hist-brewing: crystal and Vienna malt

adam larsen euphonic at flash.net
Wed Dec 6 15:20:39 PST 2000


Hello all,
    This another point that makes adopting old recipes to the modern
kitchen such a dodgy proposition.  In lots of old recipes a distinction
is made between "malt" and things like oats, rye, brain etc. which
implies, strongly as far as i'm concerned, that the latter are not
malted.  I get the impression that for inexpensive drinks, ex. table
ales and such, adjuncts were unmalted additions to the grist bill made
out of economic necessity.  A good example of  such "economy ales" are
Watkin's fun little recipes.  Oh, for a real laugh you should look atthe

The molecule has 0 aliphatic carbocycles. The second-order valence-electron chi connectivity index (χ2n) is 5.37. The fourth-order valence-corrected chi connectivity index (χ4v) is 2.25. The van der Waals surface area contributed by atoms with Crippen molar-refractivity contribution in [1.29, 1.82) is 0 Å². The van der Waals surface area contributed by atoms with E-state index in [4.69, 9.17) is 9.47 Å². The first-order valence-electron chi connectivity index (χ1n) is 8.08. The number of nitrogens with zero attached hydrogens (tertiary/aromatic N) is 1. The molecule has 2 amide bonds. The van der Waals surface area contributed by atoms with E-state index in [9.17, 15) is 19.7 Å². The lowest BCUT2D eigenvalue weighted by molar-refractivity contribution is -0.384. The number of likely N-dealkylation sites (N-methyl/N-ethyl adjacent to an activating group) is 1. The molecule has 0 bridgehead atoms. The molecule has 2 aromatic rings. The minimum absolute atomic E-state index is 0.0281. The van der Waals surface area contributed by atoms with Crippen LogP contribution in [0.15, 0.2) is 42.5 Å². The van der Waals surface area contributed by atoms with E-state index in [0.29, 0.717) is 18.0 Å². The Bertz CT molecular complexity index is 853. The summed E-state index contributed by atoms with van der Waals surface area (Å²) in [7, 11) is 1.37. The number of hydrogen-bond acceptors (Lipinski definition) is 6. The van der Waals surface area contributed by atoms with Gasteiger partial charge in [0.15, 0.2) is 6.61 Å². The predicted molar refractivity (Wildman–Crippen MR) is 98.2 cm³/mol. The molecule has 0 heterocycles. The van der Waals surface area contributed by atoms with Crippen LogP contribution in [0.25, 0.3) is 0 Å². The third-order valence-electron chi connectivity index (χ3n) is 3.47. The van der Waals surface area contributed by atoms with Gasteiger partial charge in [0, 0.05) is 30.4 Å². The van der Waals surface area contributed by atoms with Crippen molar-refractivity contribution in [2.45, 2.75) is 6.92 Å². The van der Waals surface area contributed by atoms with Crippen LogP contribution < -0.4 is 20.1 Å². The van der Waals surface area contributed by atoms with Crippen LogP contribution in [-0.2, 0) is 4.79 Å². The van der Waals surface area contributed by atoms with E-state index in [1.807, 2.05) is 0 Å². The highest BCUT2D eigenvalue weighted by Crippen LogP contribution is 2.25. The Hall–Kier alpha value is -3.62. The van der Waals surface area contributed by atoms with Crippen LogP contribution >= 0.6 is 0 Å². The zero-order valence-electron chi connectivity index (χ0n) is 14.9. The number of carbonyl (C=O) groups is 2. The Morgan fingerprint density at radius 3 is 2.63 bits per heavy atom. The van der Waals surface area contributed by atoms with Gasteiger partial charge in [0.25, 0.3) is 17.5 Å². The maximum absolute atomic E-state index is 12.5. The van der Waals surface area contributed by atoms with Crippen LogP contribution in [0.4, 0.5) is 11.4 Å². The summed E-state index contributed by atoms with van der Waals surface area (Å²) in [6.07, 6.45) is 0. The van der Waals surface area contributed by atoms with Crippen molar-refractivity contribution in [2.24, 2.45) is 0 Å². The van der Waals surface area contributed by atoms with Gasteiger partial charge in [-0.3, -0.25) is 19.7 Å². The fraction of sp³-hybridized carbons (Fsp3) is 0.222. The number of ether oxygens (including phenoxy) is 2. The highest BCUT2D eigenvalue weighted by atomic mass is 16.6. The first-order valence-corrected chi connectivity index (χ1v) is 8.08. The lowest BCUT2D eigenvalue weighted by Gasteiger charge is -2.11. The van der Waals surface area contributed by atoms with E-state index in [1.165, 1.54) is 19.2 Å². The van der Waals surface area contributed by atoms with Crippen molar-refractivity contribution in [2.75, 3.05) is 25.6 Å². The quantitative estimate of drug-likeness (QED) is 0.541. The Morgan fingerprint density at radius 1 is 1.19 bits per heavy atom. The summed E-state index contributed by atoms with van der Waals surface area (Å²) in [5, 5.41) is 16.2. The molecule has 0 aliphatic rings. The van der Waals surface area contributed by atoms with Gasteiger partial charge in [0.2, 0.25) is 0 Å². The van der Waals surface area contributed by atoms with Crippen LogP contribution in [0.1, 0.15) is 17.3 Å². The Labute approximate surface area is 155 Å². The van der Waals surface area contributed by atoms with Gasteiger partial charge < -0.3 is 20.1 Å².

terribly bothersome complications found in German and Fresian renditions
of his recipes.
    Certainly malted cereals of all types have been around as long as
malted barley and the the vagueness found in old fashioned recipes makes
a real determination of what was malted and what wasn't a real chore. 
In my
experience, one is seldom going to find pre industrial recipes that
expressly call for malted adjuncts, other then wheat, although certainly
their are several examples to the contrary.
PBLoomis at aol.com wrote:

> In a message dated 12/5/00 10:53:05 AM Central Standard Time,
> NTMOORE at SMTPGATE.DPHE.STATE.CO.US writes:
>
> > assuming that the oats and rye were not malted.
> >
>     But why are you assuming that?  There are some recipes,
> such as the Doomsday Ale (1222AD) where the oat percentage
> is so high, that it *has* to be malted or they would have wound
> up with porridge and a stuck mash!  If they were malting oats in
> 1222, why wouldn't they have been doing so 100 or 200 years
> later?  Or 400 years earlier?
>     Scotti
>
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